Omicron—How to Stay Safe and Protected Amid The Third Wave of COVID-19
The rapid spread of the Omicron variant in India has left many confused about how to stay safe from the virus. From wearing your mask properly to getting vaccinated in time, here's everything you should be doing to protect yourself.
The new year has brought with it a surge of new COVID-19 cases due to the rapid spread of the Omicron variant. Three times as transmissible as the previous Delta variant according to reports from the World Health Organization, the variant has already cropped up in 26 Indian states. In the wake of this new stage of the pandemic, protecting ourselves has never been more crucial, especially because those who have been vaccinated or previously infected can also get infected.
“CAB (COVID appropriate behaviour) is meaningful as a social vaccine in view of the rapid transmission of Omicron”, says Dr M.S. Kanwar, Senior Consultant of Respiratory Medicine and leader of the COVID team, Department of Pulmonology, Indraprastha Apollo Hospitals. “Omicron is also capable of infecting Delta variant survivors, so take all the precautions.” Here are all of the important precautions that you need to follow to keep yourself safe.
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- Keep your mask on
Whether it is to work or a quick run to your local grocery store, do not forget to take your mask with you. Wearing a cloth mask alone is ineffective to give you good protection against the virus, so layer your cloth masks over a surgical mask. For best results, use N95, KN95 or KF94 masks. Pay attention to the fit of your mask: when the ear loops start getting loose or the fit starts to degrade, it might be time to switch it out. Remember to always keep your mask on in crowded indoor spaces, and around people who are not members of your household.
- Maintain your distance
Although it can be hard to forget with many public spaces remaining open, social distancing is just as important now as it was at the beginning of the pandemic. While some states in India are going into partial lockdown, you have to do your part to limit the spread of the virus. Avoid closed and crowded spaces, and cancel or postpone any social gatherings. Maintain at least a six-feet distance from others when outdoors. Try to work from home if possible, and check up on your loved ones through video and phone calls rather than in person.
- Stay up-to-date with your vaccines
Currently available vaccinations still offer high levels of protection against severe symptoms from this new variant, suggests preliminary evidence from the WHO. “Fully vaccinated individuals and those who reinforce their immunity through booster shots are far less likely to develop severe disease,” says Dr Kanwar. Make sure you and your loved ones are fully vaccinated if you are eligible for it. Vaccinations for children between 15 and 18 years have started from 3 January 2022. From 10 January, 2022, booster or precaution doses will begin for healthcare and frontline workers. Booster shots will also be available from the same date for people who are 60+ years and immunocompromised, as per their doctor's advice.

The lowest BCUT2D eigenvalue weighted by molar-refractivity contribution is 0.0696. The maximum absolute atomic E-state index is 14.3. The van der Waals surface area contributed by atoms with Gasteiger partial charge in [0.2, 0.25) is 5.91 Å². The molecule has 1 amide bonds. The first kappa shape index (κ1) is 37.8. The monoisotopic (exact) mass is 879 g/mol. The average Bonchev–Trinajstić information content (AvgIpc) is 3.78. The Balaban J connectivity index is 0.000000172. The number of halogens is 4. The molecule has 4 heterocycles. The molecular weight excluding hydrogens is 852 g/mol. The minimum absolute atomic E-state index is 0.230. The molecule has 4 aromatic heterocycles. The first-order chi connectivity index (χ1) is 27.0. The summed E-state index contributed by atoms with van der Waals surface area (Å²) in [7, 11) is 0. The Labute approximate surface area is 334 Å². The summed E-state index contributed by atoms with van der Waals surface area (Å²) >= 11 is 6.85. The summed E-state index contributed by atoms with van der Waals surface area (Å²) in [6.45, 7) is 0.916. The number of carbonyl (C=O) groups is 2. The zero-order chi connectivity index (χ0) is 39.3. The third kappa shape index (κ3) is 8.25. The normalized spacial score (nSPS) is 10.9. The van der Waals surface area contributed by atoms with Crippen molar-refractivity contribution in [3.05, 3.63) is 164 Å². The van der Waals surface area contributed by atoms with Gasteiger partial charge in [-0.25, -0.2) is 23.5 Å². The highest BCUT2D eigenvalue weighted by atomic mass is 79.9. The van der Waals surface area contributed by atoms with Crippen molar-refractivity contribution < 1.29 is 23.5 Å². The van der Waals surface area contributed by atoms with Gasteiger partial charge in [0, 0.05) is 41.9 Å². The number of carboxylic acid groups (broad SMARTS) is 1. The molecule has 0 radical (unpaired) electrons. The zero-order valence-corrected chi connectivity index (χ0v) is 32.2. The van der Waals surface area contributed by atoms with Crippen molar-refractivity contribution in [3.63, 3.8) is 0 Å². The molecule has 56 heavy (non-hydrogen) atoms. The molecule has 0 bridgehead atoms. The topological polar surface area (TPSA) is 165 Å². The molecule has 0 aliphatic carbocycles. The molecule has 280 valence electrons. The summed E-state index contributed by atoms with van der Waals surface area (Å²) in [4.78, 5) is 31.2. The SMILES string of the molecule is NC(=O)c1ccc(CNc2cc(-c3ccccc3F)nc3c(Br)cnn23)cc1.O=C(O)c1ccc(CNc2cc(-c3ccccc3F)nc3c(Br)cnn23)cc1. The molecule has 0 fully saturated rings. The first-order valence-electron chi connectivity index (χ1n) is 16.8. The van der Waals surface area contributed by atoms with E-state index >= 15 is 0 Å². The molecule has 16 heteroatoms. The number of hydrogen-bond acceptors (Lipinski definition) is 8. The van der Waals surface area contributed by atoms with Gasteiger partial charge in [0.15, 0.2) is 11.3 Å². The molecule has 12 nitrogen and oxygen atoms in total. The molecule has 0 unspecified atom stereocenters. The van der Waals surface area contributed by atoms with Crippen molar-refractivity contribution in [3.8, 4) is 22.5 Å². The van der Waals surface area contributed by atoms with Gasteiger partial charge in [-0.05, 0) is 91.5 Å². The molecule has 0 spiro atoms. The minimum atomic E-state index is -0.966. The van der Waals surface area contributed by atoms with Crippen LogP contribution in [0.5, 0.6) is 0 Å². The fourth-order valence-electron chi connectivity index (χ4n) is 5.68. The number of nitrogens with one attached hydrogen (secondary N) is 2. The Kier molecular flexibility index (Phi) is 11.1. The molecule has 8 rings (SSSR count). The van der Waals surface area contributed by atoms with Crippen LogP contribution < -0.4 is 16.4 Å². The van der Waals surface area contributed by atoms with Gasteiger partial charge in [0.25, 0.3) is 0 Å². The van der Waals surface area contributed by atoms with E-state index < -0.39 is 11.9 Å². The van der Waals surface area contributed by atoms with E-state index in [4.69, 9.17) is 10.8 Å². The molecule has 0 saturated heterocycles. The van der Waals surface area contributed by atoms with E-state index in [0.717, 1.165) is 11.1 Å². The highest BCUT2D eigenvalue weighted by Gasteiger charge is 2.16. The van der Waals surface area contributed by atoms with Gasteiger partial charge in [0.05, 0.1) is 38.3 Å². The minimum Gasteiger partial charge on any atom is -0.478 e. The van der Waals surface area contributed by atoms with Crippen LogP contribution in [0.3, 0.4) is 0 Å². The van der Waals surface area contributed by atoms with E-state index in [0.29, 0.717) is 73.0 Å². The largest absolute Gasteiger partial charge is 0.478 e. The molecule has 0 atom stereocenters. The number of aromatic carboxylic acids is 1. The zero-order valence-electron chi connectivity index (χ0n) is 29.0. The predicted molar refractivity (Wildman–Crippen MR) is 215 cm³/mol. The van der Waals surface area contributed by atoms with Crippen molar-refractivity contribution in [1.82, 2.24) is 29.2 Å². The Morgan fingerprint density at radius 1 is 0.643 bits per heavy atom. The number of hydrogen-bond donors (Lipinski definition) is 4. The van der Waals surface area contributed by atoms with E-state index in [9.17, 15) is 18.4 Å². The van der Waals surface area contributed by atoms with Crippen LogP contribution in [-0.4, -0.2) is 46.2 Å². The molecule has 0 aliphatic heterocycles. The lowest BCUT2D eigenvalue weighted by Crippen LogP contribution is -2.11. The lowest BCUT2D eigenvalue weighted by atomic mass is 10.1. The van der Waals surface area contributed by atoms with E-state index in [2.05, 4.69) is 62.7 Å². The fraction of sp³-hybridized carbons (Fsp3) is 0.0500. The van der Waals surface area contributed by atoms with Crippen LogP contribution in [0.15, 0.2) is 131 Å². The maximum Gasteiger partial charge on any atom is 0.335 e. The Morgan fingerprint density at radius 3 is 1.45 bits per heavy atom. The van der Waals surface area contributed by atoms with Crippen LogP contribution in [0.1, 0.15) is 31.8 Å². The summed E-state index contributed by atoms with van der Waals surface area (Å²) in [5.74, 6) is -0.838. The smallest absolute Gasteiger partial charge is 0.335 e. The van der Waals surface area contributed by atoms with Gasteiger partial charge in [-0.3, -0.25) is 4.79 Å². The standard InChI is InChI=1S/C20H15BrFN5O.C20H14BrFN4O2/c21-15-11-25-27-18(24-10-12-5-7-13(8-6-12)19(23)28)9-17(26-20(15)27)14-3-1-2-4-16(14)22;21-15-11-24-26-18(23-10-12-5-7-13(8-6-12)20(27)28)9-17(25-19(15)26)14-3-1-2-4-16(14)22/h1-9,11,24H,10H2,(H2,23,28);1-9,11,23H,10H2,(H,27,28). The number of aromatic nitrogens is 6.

- Related Story: Booster Shots, Omicron Symptoms and Vaccination Updates for 2022 https://ur.life/article/booster-shots-omicron-symptoms-and-vaccination-updates-for-2022
- Give a natural boost to your immune system
Keeping your body's natural defenses as strong as possible is one of the ways in which you can reduce the severity of the disease in case you get infected. Eating a healthy and balanced diet, sleeping for sufficient hours, exercising regularly and reducing your day-to-day stress can all contribute to the healthy functioning of your body. Gargling regularly with commercially available antiseptic formulas and mouthwashes also reduces the risk of viral transmission, says a study published in Science Reports in 2021.
- Know when to isolate yourself
Knowing when to isolate yourself from others will help you prevent spreading the virus further. According to the Ministry of Health and Family Welfare, you need to self-quarantine or isolate if:
- You are living in the same household as a COVID-19 patient
- You have had direct physical contact with a COVID-19 patient or his/her infectious secretions without recommended personal protective equipment (PPE) or with a possible breach of PPE
- You shared a closed environment or had face-to-face contact with a COVID-19 patient at a distance of within one metre including air travel.
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